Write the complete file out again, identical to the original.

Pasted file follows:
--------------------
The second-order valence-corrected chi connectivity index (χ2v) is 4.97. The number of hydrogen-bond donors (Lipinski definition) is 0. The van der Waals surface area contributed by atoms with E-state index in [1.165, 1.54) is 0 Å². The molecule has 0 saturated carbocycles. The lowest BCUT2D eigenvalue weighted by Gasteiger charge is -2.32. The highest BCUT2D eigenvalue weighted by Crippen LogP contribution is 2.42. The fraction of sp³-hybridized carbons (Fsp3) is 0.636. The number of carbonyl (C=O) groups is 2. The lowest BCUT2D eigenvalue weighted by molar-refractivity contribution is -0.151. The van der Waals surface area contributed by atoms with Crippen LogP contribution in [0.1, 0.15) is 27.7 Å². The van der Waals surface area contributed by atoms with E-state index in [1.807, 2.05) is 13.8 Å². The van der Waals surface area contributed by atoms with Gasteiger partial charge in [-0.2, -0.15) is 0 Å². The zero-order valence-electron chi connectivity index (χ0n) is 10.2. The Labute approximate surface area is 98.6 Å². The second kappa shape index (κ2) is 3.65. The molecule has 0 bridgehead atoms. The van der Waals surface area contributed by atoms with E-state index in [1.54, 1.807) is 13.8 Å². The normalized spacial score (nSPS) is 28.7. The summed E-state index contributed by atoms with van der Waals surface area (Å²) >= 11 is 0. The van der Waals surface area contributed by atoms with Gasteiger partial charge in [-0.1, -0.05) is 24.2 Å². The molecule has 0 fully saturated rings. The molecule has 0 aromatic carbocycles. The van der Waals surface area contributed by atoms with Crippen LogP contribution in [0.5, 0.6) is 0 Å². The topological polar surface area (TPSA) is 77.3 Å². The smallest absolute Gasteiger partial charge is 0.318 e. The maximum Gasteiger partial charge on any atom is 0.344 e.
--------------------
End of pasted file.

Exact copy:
The second-order valence-corrected chi connectivity index (χ2v) is 4.97. The number of hydrogen-bond donors (Lipinski definition) is 0. The van der Waals surface area contributed by atoms with E-state index in [1.165, 1.54) is 0 Å². The molecule has 0 saturated carbocycles. The lowest BCUT2D eigenvalue weighted by Gasteiger charge is -2.32. The highest BCUT2D eigenvalue weighted by Crippen LogP contribution is 2.42. The fraction of sp³-hybridized carbons (Fsp3) is 0.636. The number of carbonyl (C=O) groups is 2. The lowest BCUT2D eigenvalue weighted by molar-refractivity contribution is -0.151. The van der Waals surface area contributed by atoms with Crippen LogP contribution in [0.1, 0.15) is 27.7 Å². The van der Waals surface area contributed by atoms with E-state index in [1.807, 2.05) is 13.8 Å². The van der Waals surface area contributed by atoms with Gasteiger partial charge in [-0.2, -0.15) is 0 Å². The zero-order valence-electron chi connectivity index (χ0n) is 10.2. The Labute approximate surface area is 98.6 Å². The second kappa shape index (κ2) is 3.65. The molecule has 0 bridgehead atoms. The van der Waals surface area contributed by atoms with E-state index in [1.54, 1.807) is 13.8 Å². The normalized spacial score (nSPS) is 28.7. The summed E-state index contributed by atoms with van der Waals surface area (Å²) >= 11 is 0. The van der Waals surface area contributed by atoms with Gasteiger partial charge in [-0.1, -0.05) is 24.2 Å². The molecule has 0 fully saturated rings. The molecule has 0 aromatic carbocycles. The van der Waals surface area contributed by atoms with Crippen LogP contribution in [0.5, 0.6) is 0 Å². The topological polar surface area (TPSA) is 77.3 Å². The smallest absolute Gasteiger partial charge is 0.318 e. The maximum Gasteiger partial charge on any atom is 0.344 e.